MySpace Music Puts The Industry On The Right Track

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I’ve spent the last few hours this morning using the new MySpace Music product – searching for music, adding it to playlists and my profile, and listening. It’s far from perfect (more on that below). But MySpace has done something incredible at a big picture level: they’ve created both a compelling music experience for users as well as a realistic, long term business model for labels and artists in a world where recorded music moves towards free.

The Music Experience

MySpace music combines free on-demand streaming music with buyable downloads from Amazon, ringtones and video and other content. Soon the service will offer artist merchandise (tshirts, etc.) and concert tickets.

Users can create public or private playlists and embed music onto their profile pages. A nice touch – 65% of MySpace users add songs to their profile, and MySpace aggregates every song you’ve added to your profile and makes an initial playlist out of it for you. Artist pages, which previously only had a few promotional tracks, now include entire catalogs of their music. Any song can be clicked and added to a playlist.

The user experience is an 8 out of 10. Even though EMI’s catalog hasn’t been fully uploaded yet, every song I searched for was available, even some obscure tracks. Search works extremely well, and adding tracks to playlists is intuitive. Depth of catalog and usability is far beyond what other free streaming services like Last.fm and iMeem currently offer. And when it comes to listening to music, the pop out player, pictured above, is excellent. I just wish the pop out player had the ability to search and add music to playlists on the fly.

MySpace Music also lets users see what their friends are adding to playlists in an activity-stream like list on the music dashboard (MySpace COO Amit Kapur, it tells me, just added Electric Feel by MGMT). With a click, I can add that song to any of my playlists, too.

Soon all this playlist data will let MySpace do even more with recommendations. You won’t just see top 100 lists across music categories. You’ll also see top songs from your friends, or from people like you, etc.

So why is the experience just an 8/10? For now only U.S. users can access the new music content. Everyone else has to wait for licensing deals to be negotiated.

And there’s lots of work to do on the product itself. There’s no way to share public playlists, for example. And unlike iMeem, MySpace Music doesn’t yet offer the ability to embed the music player into other sites. Also, my browser crashed repeatedly tonight while I was testing the service.

A Business Model

The big labels own around 40% of MySpace Music. MySpace owns the other 60%, and presumably new employees, like the pending CEO hire, will dilute everyone.

That 40% may be worth as much as $800 million already, on paper at least. So right off the bat labels are pretty happy.

Labels make more money every time a song is streamed. 20 billion or so song streams are initiated per month on MySpace today (many of them from auto-plays when profiles are loaded). That number is going to go way, way up. Streams are calculated based on complicated contracts that look at full plays and partial plays, so it’s nearly impossible to determine fees that will be paid to labels. But it’s certainly likely to be in the tens of millions of dollars annually, and possibly a lot more.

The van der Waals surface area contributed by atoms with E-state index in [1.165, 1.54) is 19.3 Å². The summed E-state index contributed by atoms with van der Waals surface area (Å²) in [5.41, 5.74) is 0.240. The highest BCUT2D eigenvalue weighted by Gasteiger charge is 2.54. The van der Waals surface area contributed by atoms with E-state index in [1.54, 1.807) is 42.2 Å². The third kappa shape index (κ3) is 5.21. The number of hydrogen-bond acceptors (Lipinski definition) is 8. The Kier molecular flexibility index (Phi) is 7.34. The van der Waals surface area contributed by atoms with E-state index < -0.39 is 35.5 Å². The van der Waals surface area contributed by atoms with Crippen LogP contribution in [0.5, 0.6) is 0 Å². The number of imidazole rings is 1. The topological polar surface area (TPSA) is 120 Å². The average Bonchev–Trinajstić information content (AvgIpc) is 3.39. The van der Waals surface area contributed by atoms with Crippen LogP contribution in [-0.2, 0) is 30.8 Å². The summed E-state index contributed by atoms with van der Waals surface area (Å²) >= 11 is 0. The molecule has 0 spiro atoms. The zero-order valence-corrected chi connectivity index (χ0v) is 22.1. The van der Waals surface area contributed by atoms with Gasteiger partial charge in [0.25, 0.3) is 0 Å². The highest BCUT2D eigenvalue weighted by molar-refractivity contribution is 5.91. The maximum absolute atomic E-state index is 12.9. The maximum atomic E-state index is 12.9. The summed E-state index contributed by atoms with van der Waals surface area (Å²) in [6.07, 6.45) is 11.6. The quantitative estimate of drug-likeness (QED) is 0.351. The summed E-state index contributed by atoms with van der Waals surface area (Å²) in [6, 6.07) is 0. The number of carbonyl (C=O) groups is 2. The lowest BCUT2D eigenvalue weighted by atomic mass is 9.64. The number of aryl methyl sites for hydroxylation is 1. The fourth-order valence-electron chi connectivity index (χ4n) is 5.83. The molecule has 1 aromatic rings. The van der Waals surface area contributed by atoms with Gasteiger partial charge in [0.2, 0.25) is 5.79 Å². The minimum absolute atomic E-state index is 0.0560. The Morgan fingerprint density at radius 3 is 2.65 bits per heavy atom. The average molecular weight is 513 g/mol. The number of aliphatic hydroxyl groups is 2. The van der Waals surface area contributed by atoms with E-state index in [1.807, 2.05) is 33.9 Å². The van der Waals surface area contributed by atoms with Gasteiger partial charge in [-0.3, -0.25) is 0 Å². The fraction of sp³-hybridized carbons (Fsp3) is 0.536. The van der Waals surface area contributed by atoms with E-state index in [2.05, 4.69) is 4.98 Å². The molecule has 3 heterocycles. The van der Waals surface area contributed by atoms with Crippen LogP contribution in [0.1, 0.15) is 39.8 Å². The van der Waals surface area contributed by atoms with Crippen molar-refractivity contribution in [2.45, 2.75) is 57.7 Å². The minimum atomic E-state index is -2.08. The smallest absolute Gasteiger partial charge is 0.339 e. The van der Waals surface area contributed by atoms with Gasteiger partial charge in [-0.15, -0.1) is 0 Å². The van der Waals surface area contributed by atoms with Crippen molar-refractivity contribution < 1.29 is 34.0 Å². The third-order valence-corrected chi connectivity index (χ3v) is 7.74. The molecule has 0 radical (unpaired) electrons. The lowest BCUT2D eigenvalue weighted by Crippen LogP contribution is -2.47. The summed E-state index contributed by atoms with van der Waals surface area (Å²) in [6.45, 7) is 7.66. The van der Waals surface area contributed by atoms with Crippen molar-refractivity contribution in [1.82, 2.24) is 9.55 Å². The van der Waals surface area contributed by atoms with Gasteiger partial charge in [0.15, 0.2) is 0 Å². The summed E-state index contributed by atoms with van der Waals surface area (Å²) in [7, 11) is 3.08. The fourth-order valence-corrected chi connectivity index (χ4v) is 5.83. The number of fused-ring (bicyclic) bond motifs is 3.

Labels also get a cut of ad revenue brought in to the joint venture, and when ringtones and downloads are sold they get a piece of that, too.

Some of this money may even make its way to the artists.

Indie labels are in a great position, too. They don’t have equity but they get paid for streams and downloads. And they have all the tools and promotion features that the big labels have. It appears to be an even playing field, and I’m already finding some great music from artists I’ve never heard of.

MySpace says that merchandise and ticket sales will go online soon as well, providing more opportunities for artist and label revenue.

The trojan horse here is that MySpace is making artist pages canonical. If you really like an artist, you can stream every song they’ve recorded for free from their MySpace page. And see their concert schedule. And buy tickets to those concerts. And a Tshirt. And see music videos and other video content. It’s going to be the place you go to get news about them and listen to their music.

It’s a great resource for users, and it’s likely to become the center of the revenue ecosystem for artists, particularly unsigned artists starting to make a name for themselves.

The Future Of Recorded Music Is Free, And MySpace Just Took Another Step In That Direction

Just a year and a half ago it wasn’t clear if the music industry would ever give up on DRM. People were calling me crazy for saying that the price of music must inevitably tend towards free because anyone can copy any song for free.

But today the labels have all but given up on DRM, and users can now play virtually any song ever recorded on demand for free. MySpace has created the first ecosystem that has a shot of producing sustainable revenue streams for artists based on advertising, merchandise and concert sales.

If it works, the next step is the fall of per-stream fees and download fees. Instead labels will see music consumption for what it really is – free marketing. Labels will compete to encourage song downloads and streams to move those songs up the charts, attracting premium advertisers, merchandise sales and sold out concerts.

A lot of positive press is rolling in around this launch, and it’s much deserved.

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